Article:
One Man & His Blog

Morning Coffee: hacked, ignored and artificially created…

Morning Coffee: hacked, ignored and artificially created…

In today’s digest of interesting publishing stories from around the web, racists hack Fact Company, Parse.ly heads to the bottom, and an artist gets copyright on an AI-generated graphic novel.

Fast Company gets hacked — and makes Apple News racist

Oh, this isn't a tweet anyone wants to send — or be the subject of:

Yes, somebody managed to hack into Fast Company's Apple News account. A few minutes later, the title sent their own tweet on it:

That first tweet seems to be slightly inaccurate. As MacRumors reports, the whole website was compromised (as, indeed, the second tweet in the thread implies):

Before it disappeared, Fast Company's website included a message from the hackers "postpixel" in which they described how they had been able to execute the attack by infiltrating Fast Company's WordPress back-end, and ridiculed the publication's efforts to secure its publishing tools and administrator portal.

Another reminder that any system that you use to publish to a high volume of people is a potential target of hackers, and you need to be really careful about security. And WordPress, in particular, is a target, because it's so widely used that it's worth figuring out its vulnerabilities. People's reliance on plugins and themes to make it operate the way they want it to can also introduce so many extra vulnerabilities. The core of WordPress tends to be fair secure. It's the bad add-on choices you make that put you at risk.

At the time of writing the FastCompany website is still down and showing this message:

A notice on the Fast Company website after it was hacked.
A notice on the Fast Company website after it was hacked.

Nobody can really afford to lose over 24 hours of traffic, can then?


Parse.ly gets to the bottom of your traffic

Anyone who has been on one of my analytics courses knows how much I value the bottom end of the traffic figures. Knowing what content isn't working is so useful — but is pretty hard to find out in most packages. And that makes this great news for Parse.ly users:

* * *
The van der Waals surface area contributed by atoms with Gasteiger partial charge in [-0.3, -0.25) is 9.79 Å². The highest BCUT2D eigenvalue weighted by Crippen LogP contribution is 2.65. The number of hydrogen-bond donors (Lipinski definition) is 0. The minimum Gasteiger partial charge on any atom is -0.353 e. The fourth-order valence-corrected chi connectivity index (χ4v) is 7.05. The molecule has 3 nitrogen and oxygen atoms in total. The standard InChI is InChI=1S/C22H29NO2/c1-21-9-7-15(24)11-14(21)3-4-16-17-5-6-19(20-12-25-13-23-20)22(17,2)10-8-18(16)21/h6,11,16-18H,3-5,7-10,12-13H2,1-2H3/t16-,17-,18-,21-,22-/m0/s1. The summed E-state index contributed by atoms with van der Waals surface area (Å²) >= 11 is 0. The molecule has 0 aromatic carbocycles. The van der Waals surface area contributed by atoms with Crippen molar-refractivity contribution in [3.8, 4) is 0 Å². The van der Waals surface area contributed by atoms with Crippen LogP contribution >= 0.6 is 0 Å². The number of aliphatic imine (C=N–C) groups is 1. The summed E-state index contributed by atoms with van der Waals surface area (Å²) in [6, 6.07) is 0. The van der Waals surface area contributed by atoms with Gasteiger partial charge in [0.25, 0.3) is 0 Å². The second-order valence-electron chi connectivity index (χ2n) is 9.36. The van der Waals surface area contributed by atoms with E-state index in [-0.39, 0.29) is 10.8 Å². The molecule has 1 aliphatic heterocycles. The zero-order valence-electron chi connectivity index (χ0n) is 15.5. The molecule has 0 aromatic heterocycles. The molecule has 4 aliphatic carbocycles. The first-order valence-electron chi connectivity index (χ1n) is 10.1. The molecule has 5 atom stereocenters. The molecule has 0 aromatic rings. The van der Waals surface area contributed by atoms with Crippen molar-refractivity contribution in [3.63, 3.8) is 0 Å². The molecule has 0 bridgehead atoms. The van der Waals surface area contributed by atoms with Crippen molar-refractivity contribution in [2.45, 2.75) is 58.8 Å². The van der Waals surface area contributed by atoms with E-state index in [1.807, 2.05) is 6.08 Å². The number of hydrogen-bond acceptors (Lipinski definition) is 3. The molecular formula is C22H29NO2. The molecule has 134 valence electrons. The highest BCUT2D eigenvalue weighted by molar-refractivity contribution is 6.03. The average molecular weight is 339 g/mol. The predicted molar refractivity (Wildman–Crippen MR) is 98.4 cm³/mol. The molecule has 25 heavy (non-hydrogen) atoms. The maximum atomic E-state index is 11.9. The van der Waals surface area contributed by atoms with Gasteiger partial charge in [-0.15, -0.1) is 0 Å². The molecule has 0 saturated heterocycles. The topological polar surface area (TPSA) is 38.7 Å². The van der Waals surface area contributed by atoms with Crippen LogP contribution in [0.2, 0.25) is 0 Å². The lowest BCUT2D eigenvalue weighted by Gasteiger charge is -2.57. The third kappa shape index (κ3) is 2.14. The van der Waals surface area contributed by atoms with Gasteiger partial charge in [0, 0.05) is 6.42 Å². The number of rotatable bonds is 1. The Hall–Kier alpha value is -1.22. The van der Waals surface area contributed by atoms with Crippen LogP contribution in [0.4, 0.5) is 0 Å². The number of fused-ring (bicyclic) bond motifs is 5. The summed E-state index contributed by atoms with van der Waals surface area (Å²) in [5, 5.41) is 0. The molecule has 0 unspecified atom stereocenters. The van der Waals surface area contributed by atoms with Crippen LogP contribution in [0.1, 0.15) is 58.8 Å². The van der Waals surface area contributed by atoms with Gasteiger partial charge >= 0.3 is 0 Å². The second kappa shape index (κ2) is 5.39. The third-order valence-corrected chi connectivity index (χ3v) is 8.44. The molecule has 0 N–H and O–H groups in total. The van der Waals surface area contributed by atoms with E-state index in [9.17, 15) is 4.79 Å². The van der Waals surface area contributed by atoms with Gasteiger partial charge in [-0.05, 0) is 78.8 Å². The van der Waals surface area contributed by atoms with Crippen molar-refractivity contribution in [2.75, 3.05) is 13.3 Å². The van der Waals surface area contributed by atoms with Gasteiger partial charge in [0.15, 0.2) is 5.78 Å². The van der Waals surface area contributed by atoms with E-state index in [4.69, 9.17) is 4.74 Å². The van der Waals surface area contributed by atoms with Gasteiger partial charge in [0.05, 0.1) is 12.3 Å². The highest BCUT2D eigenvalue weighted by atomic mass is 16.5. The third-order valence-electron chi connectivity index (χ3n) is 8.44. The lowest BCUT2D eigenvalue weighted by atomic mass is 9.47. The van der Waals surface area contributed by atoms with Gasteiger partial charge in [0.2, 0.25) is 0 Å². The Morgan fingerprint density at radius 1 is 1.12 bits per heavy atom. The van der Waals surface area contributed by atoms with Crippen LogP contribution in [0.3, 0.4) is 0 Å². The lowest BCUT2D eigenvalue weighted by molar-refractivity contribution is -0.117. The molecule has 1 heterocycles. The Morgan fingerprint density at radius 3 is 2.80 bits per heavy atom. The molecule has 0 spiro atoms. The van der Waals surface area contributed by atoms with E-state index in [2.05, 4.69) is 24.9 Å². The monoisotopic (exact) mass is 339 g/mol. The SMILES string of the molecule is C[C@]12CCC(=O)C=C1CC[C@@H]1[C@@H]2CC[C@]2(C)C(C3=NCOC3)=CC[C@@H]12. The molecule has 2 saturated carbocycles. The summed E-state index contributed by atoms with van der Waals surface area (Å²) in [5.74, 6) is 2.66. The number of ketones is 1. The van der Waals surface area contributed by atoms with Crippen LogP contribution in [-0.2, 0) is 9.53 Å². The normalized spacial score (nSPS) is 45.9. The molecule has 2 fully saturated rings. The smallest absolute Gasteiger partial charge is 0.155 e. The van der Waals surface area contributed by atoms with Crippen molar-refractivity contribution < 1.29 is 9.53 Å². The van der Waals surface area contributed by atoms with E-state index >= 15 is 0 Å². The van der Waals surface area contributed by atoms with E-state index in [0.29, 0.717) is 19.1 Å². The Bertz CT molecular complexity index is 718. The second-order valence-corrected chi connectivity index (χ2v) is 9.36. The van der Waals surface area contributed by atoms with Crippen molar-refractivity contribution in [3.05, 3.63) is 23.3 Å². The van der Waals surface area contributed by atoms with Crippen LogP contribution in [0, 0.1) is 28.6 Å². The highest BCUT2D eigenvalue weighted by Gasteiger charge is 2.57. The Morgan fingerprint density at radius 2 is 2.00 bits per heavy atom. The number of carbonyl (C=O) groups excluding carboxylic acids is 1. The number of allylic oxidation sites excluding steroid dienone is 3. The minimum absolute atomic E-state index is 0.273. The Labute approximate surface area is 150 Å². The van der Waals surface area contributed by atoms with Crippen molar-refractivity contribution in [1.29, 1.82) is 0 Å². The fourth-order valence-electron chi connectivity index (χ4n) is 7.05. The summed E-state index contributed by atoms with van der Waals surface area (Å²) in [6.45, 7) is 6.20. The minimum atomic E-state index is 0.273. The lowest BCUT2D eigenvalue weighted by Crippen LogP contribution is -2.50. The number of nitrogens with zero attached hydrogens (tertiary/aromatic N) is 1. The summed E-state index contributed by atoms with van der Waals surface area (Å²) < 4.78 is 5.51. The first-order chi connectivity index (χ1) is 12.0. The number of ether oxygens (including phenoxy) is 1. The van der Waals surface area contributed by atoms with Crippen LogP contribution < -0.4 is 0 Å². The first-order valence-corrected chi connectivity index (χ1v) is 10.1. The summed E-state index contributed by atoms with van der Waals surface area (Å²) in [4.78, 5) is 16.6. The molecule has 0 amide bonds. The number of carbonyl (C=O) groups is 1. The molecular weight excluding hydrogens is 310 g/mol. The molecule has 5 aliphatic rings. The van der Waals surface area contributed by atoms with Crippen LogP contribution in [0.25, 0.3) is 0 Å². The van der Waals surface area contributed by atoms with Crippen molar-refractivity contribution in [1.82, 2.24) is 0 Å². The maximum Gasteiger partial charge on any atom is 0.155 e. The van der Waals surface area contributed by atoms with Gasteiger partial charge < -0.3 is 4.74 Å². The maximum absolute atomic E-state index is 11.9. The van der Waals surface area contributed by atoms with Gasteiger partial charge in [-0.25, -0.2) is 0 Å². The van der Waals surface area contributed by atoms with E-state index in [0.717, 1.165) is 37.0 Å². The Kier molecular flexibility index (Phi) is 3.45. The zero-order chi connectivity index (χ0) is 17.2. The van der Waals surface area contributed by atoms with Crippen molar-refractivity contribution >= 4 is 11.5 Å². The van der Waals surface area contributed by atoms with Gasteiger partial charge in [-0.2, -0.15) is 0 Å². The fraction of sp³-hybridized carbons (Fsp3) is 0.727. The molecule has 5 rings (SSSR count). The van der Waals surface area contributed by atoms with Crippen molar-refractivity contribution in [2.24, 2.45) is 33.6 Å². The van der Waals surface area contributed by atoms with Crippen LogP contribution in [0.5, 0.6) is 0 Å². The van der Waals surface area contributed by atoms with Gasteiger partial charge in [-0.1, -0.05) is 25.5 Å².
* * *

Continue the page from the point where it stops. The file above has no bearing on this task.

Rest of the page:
The Bottom Listings Report shows a list of potentially underperforming posts. It can be repeated (weekly, daily, monthly) or generated once, in either HTML format or PDF format, which is the same as any other report in the Parse.ly dashboard.

The analytics package can now deliver scheduled reports on under-performing content on a schedule you choose. Such a great opportunity to revise, improve and — most importantly — learn from what went wrong.


A few Google announcements

Some things to keep an eye on in here:

  • Discussions and forums being pulled out as a separate listing item
  • More focus on visual content
  • In particular, the auto-translation of local and international news is very interesting.
10 biggest announcements from Google Search On 22
Here’s a recap of the biggest updates from Google Search On 2022 event, including Multisearch, Lens, autocomplete, search filters and more.

The AI-powered creative

Kris Kashtanova is a graduate of the journalism BA at City whom I had the pleasure to teach a few years ago, and is one of the most talented creatives I know. They shot a bunch of excellent headshots for me, which remained my defaults for years until I aged beyond the images, alas.

They've now gone one step further, creating an entire graphic novel whose art was generated in Midjourney, one of the new breed of AI image generators. And Kris has successfully obtained copyright on it:

Artist receives first known US copyright registration for latent diffusion AI art
Registration of AI-assisted comic comes amid fierce online debate about AI art ethics.

This field is moving forward at an incredible pace. I was lucky enough to catch an interview with the creator of another AI system, Stable Diffusion, while I was at NEXT in Hamburg last week:

AI: the future of creativity? - NEXT Conference
AI-generated art and text are exploding in use — and quality. What does this mean for the future of artists and creativity? The NEXT Creative Stage explored this…

Are there ethical issues? Yes. Is this tech going away? No.


Written by

Adam Tinworth   Adam Tinworth

Adam has been a blogger for over 20 years, and a journalist for more than 25. He currently works as a consultant and trainer, helping people do better, more engaged online journalism.


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